The second argument and one that we embark upon in several of the programs of which I have designed is that we are assessing the baseline knowledge to evaluate the effectiveness of pre-course content, or pre-course knowledge that participants are programs to do either complete or possess prior to coming to the simulation center.  I.e.  A readiness assessment of sorts. In other words the question being is this person cognitively prepared to engage in the simulation endeavors that I am about to ask them to participate in.

Finally another argument from an educational standpoint for pretesting could be made that we would like to point out to the participants of the simulation areas of opportunity to enhance their learning. We could essentially say that we are helping the learner direct where they will pay close attention and focus on during the simulation activities or participation in the program. Again this is predicated on the fact that there will be a review of the pretest answers, and/or at least feedback to the intended participants of the simulation program on the topic areas, questions or subjects of which they did not answer the questions successfully.shutterstock_201601739-a

The posttest argument becomes a bit more difficult from an ethical perspective outside of the aforementioned justification of the simulation-based education. I suppose we could say that we are trying to continue to advise the learner on areas that we believe there are opportunity for improvement and hopefully inspire self-directed learning.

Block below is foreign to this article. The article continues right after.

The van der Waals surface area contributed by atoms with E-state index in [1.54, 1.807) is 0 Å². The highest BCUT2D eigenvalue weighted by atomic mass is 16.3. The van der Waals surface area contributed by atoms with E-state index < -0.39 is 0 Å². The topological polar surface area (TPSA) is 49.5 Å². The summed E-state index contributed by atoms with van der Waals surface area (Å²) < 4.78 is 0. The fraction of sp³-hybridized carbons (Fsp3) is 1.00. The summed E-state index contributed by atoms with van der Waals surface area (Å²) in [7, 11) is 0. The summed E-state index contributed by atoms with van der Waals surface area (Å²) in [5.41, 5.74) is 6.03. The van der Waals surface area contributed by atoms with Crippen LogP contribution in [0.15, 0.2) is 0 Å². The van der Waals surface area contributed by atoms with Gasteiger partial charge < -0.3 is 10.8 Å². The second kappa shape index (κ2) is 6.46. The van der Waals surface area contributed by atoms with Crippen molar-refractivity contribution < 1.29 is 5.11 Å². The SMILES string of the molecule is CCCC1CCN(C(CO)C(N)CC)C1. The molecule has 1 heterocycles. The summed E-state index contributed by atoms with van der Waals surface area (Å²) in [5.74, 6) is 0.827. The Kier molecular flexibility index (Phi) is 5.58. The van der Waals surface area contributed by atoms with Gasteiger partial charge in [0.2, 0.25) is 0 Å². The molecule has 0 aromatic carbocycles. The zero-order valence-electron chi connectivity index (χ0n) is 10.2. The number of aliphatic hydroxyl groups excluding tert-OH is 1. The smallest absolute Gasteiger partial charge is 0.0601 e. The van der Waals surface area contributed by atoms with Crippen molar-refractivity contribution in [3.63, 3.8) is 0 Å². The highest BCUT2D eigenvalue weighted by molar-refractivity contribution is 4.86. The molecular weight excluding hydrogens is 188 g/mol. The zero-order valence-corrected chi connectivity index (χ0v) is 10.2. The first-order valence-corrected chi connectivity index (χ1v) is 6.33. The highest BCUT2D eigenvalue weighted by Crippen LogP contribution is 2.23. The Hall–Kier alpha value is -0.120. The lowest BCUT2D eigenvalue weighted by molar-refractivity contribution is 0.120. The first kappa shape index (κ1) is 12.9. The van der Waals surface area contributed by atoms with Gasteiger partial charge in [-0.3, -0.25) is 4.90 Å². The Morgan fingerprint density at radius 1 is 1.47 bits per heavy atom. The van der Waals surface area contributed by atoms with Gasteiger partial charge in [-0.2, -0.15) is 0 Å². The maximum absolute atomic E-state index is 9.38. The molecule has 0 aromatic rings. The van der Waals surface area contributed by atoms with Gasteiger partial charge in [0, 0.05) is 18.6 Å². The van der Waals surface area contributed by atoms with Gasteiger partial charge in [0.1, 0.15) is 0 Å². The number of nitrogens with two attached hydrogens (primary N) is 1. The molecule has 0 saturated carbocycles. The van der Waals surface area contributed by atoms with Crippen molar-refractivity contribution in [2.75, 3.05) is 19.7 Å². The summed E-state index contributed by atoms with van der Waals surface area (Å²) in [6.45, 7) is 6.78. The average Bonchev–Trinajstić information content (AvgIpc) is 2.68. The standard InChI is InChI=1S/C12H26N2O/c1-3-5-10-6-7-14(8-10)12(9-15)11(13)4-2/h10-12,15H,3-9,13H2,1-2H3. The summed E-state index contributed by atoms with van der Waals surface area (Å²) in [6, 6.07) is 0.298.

However my underlying belief is if we look at ourselves in the mirror, myself included, we are trying to collect the data over time so that we can perform some sort of retrospective review and hopefully uncover there was a significant change in pretest versus posttest testing scores that we can use to justify our simulation efforts in whole or in parts.

This becomes more and more concerning if for no other reason than it can lead to sloppy educational design. What I mean is if we are able to ADEQUATELY assess the objectives of a simulation program with a given pair written tests, it is likely more knowledge-based domain items we are assessing and we always have to question is simulation the most efficient and effective modality for this effort. I.e. if this is the case may be every time I give a lecture I should give a pre-and posttest (although this would make the CME industry happy) to determine the usefulness of my education and justify the time of the participants attending the session. Although in this example if I was lecturing and potentially enhancing knowledge, perhaps one could argue that a written test is the correct tool. However the example is intended to put out the impracticality and limited usefulness of such an endeavor.

As we continue to attempt to create arguments for the value of simulation and overcome the hurdles that are apparent as well as hidden, I think that we owe it to ourselves to decide whether such ROUTINE use of pre-and post-testing is significantly beneficial to the participants of our simulation, or are we justifying the need to do so on the half of the simulation entity. Because we owe it to our participants to ensure that the answer reflects the former in an honest appraisal.

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Ebola and Fidelity

hazmat_shutterstock_135522821_aThose of you who are used to my normal musings and rants against perfecting the “fidelity” and realism used in simulations might be surprised to hear me speak of examples of simulations where perfect/near perfect fidelity does matter.